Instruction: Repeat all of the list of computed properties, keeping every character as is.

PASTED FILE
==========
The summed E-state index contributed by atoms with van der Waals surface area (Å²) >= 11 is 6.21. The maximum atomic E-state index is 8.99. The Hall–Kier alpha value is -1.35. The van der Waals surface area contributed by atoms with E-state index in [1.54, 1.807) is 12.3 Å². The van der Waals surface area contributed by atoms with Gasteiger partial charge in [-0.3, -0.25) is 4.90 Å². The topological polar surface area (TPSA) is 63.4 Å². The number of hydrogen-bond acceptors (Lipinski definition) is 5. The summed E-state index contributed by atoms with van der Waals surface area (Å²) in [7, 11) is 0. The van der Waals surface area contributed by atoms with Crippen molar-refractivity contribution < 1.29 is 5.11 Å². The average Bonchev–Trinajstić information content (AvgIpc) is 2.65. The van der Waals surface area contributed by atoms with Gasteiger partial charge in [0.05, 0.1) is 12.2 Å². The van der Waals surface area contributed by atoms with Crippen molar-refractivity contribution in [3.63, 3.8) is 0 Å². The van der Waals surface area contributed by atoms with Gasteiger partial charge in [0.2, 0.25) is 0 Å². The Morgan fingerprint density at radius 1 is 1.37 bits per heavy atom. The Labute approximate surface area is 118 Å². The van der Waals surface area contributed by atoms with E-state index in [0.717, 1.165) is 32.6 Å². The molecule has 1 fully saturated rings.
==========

The summed E-state index contributed by atoms with van der Waals surface area (Å²) >= 11 is 6.21. The maximum atomic E-state index is 8.99. The Hall–Kier alpha value is -1.35. The van der Waals surface area contributed by atoms with E-state index in [1.54, 1.807) is 12.3 Å². The van der Waals surface area contributed by atoms with Gasteiger partial charge in [-0.3, -0.25) is 4.90 Å². The topological polar surface area (TPSA) is 63.4 Å². The number of hydrogen-bond acceptors (Lipinski definition) is 5. The summed E-state index contributed by atoms with van der Waals surface area (Å²) in [7, 11) is 0. The van der Waals surface area contributed by atoms with Crippen molar-refractivity contribution < 1.29 is 5.11 Å². The average Bonchev–Trinajstić information content (AvgIpc) is 2.65. The van der Waals surface area contributed by atoms with Gasteiger partial charge in [0.05, 0.1) is 12.2 Å². The van der Waals surface area contributed by atoms with Crippen molar-refractivity contribution in [3.63, 3.8) is 0 Å². The van der Waals surface area contributed by atoms with Gasteiger partial charge in [0.2, 0.25) is 0 Å². The Morgan fingerprint density at radius 1 is 1.37 bits per heavy atom. The Labute approximate surface area is 118 Å². The van der Waals surface area contributed by atoms with E-state index in [0.717, 1.165) is 32.6 Å². The molecule has 1 fully saturated rings.